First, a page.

Foreign & Documentary Films in Theaters and DVD/Home Video ">
Reviews of Recent Independent, Foreign, & Documentary Films in Theaters and DVD/Home Video
ROMEO & JULIET IN YIDDISH
Romeo & Juliet In Yiddish blows away Shakespearean fairy dust on fusty nostalgic notions of classic Yiddish theater, with the exuberance of a lo-fi Baz Luhrmann in a West Side Story set in exotic Brooklyn.
Movies don’t usually go much beneath the uniform look of ultra-Orthodox Jewish Hasids, not seeing beyond the men in black hats and suits and the women with their long skirts and covered heads. Boaz Yakin’s A Price Above Rubies (1998) exemplifies the clichés, while Diane Crespo and Stefan C. Schaefer’s Arranged (2007) was unusually uncritical about the restrictive lifestyle. Even rebellious portrayal haven’t gone much beyond a notorious case from the 1990s, when young Hasids were caught smuggling drugs into the U.S. (as in both Adam Vardy’s Mendy in 2003 and Kevin Asch’s Holy Rollers last year). Director Eve Annenberg delightfully avoids these stereotypes, setting her film in the fringes of the Williamsburg, Brooklyn shtetl. (In between her last film, 1996’s Dogs: The Rise and Fall of an All-Girl Bookie Joint, and this one, she worked as nurse and saw that shunned ex-Hasidic outcasts depressingly ended up too often with overdoses in the ER.) Using again a non-professional cast, she imagines that one such homeless “leaver” here is Zalman (David Germano), a Kabbalist who sprinkles around Puck-like magic.
Annenberg also plays her movie persona Ava, a nurse and a graduate student who needs help with an assignment: to update a 1930’s Yiddish translation of Shakespeare’s Romeo and Juliet into the contemporary Yiddishkeit for a new, native speaking generation. (The subtitles include definitions and explanations.) With hang-ups about her own family and past religious experiences, Ava enlists the help of two enterprising young Hasidic drop-outs who have been fending for themselves on the streets, Lazer (Lazer Weiss) and Mendy (Mendy Zafir). They grew up with English as a second language at their yeshiva, and Shakespeare’s play was not part of their ninth grade curriculum, like it is in “normal Brooklyn,” as it’s called here. The antique story of love befuddles them until they can relate its conflicts to their own community’s tensions. The Montagues vs. the Capulets are like the Satmars vs. the Lubavitchers, two insular sects that brought separate rabbinical allegiances from Eastern Europe when they resettled in Brooklyn after the Holocaust.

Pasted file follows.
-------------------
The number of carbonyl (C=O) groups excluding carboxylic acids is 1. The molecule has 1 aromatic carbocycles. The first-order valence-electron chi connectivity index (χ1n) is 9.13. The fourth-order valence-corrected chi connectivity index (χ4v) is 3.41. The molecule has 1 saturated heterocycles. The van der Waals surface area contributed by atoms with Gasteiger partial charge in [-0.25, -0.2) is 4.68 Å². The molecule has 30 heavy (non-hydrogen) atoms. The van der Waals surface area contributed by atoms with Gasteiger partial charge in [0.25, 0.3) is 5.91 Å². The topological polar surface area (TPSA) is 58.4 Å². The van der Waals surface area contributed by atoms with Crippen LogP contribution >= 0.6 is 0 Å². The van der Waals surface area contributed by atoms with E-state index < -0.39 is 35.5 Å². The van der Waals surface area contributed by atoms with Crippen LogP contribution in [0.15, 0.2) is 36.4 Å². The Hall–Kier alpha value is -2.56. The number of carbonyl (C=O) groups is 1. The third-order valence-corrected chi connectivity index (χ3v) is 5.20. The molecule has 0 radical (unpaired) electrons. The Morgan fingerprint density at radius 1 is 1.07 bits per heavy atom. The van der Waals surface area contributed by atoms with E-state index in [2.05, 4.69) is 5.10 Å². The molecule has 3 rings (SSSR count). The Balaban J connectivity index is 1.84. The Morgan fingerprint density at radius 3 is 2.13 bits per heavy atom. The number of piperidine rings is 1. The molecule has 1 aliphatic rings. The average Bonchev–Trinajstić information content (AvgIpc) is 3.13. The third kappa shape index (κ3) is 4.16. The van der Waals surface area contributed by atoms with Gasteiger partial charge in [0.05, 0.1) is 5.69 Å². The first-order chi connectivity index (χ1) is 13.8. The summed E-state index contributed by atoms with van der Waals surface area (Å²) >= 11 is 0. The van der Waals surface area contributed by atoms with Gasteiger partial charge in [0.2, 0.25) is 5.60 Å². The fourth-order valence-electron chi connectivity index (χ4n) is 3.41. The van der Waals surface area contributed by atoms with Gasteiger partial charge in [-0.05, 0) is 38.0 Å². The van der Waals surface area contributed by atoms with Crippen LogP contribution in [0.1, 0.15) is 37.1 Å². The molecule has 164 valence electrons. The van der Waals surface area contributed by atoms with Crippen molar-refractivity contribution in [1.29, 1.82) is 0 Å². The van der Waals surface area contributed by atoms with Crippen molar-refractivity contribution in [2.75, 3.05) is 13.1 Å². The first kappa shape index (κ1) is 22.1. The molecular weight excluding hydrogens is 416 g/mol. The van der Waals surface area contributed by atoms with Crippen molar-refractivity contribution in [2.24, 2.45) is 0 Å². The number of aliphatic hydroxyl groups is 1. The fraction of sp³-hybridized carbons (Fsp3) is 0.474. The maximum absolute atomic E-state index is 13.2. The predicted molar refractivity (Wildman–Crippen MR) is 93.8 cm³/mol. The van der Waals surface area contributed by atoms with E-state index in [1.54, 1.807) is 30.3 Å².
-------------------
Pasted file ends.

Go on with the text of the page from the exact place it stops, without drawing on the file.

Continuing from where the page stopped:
Backed by an entertainingly diverse score that updates traditional klezmer music with indie rock, the film’s charm ratchets up when it shifts back and forth between the nurse and her translators explicating the text and their enactment of the play in a very urban and Orthodox Jewish context. The nurse becomes Juliet’s Nurse, Tybalt and Mercutio fight on the Coney Island boardwalk, the masquerade ball is a lively gender-segregated Purim party, Romeo expounds his theories of love on the subway, the balcony scene takes place on a fire escape, and, of course, they are married by a rabbi instead of a priest. Juliet is the lovely Faigie (Melissa Weisz), whose on-screen chemistry with the sparkling bespectacled Lazer as her Romeo may have been stoked by their blossoming off-screen love life. (And with their steamy onscreen love scene, she has certainly burned her bridges with the traditional upbringing she left behind.)
The lovers’ suicide scheme takes on freighted
significance as the film frankly reveals the difficulties of life for
young people who flee the strictures of their ultra-Orthodox families
(and is true for any who leave fundamentalist communities with no skills
for the modern world). But they are also shown not rejecting Judaism
when Ava shares a joyous, musical Shabbat dinner with her mischievous
writing partners in their van full of friends. They have found a home
away from home in a new community of their own choice, giving a more
hopeful ending to the timeless tale of crosstown romance.
Nora Lee Mandel